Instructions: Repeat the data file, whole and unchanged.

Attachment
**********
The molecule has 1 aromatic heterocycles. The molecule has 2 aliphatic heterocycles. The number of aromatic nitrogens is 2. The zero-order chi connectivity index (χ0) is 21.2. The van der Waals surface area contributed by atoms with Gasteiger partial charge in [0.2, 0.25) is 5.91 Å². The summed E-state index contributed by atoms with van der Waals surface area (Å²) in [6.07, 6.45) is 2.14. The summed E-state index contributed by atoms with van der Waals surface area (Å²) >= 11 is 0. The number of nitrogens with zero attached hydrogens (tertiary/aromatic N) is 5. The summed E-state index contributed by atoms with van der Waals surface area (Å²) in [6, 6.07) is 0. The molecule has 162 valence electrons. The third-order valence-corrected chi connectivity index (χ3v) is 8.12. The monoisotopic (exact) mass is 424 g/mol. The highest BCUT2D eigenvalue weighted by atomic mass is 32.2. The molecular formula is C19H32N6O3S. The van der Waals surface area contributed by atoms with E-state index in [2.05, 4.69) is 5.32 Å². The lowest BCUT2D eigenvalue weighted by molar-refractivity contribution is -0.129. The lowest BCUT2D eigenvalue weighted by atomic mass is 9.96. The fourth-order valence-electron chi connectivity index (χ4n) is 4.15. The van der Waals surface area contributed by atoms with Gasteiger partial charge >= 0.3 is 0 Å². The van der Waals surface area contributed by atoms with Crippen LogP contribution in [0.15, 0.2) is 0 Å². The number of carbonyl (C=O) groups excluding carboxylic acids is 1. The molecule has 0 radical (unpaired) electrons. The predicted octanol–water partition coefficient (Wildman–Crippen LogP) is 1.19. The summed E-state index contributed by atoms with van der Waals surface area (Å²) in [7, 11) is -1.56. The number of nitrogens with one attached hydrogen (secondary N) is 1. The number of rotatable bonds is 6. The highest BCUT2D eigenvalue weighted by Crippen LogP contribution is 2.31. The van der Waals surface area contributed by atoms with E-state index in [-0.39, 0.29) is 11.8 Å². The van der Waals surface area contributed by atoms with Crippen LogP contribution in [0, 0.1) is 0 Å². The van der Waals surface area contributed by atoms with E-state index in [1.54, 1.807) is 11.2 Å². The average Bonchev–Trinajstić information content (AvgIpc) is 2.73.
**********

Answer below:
The molecule has 1 aromatic heterocycles. The molecule has 2 aliphatic heterocycles. The number of aromatic nitrogens is 2. The zero-order chi connectivity index (χ0) is 21.2. The van der Waals surface area contributed by atoms with Gasteiger partial charge in [0.2, 0.25) is 5.91 Å². The summed E-state index contributed by atoms with van der Waals surface area (Å²) in [6.07, 6.45) is 2.14. The summed E-state index contributed by atoms with van der Waals surface area (Å²) >= 11 is 0. The number of nitrogens with zero attached hydrogens (tertiary/aromatic N) is 5. The summed E-state index contributed by atoms with van der Waals surface area (Å²) in [6, 6.07) is 0. The molecule has 162 valence electrons. The third-order valence-corrected chi connectivity index (χ3v) is 8.12. The monoisotopic (exact) mass is 424 g/mol. The highest BCUT2D eigenvalue weighted by atomic mass is 32.2. The molecular formula is C19H32N6O3S. The van der Waals surface area contributed by atoms with E-state index in [2.05, 4.69) is 5.32 Å². The lowest BCUT2D eigenvalue weighted by molar-refractivity contribution is -0.129. The lowest BCUT2D eigenvalue weighted by atomic mass is 9.96. The fourth-order valence-electron chi connectivity index (χ4n) is 4.15. The van der Waals surface area contributed by atoms with Gasteiger partial charge >= 0.3 is 0 Å². The van der Waals surface area contributed by atoms with Crippen LogP contribution in [0.15, 0.2) is 0 Å². The number of carbonyl (C=O) groups excluding carboxylic acids is 1. The molecule has 0 radical (unpaired) electrons. The predicted octanol–water partition coefficient (Wildman–Crippen LogP) is 1.19. The summed E-state index contributed by atoms with van der Waals surface area (Å²) in [7, 11) is -1.56. The number of nitrogens with one attached hydrogen (secondary N) is 1. The number of rotatable bonds is 6. The highest BCUT2D eigenvalue weighted by Crippen LogP contribution is 2.31. The van der Waals surface area contributed by atoms with E-state index in [-0.39, 0.29) is 11.8 Å². The van der Waals surface area contributed by atoms with Crippen LogP contribution in [0, 0.1) is 0 Å². The van der Waals surface area contributed by atoms with E-state index in [1.54, 1.807) is 11.2 Å². The average Bonchev–Trinajstić information content (AvgIpc) is 2.73.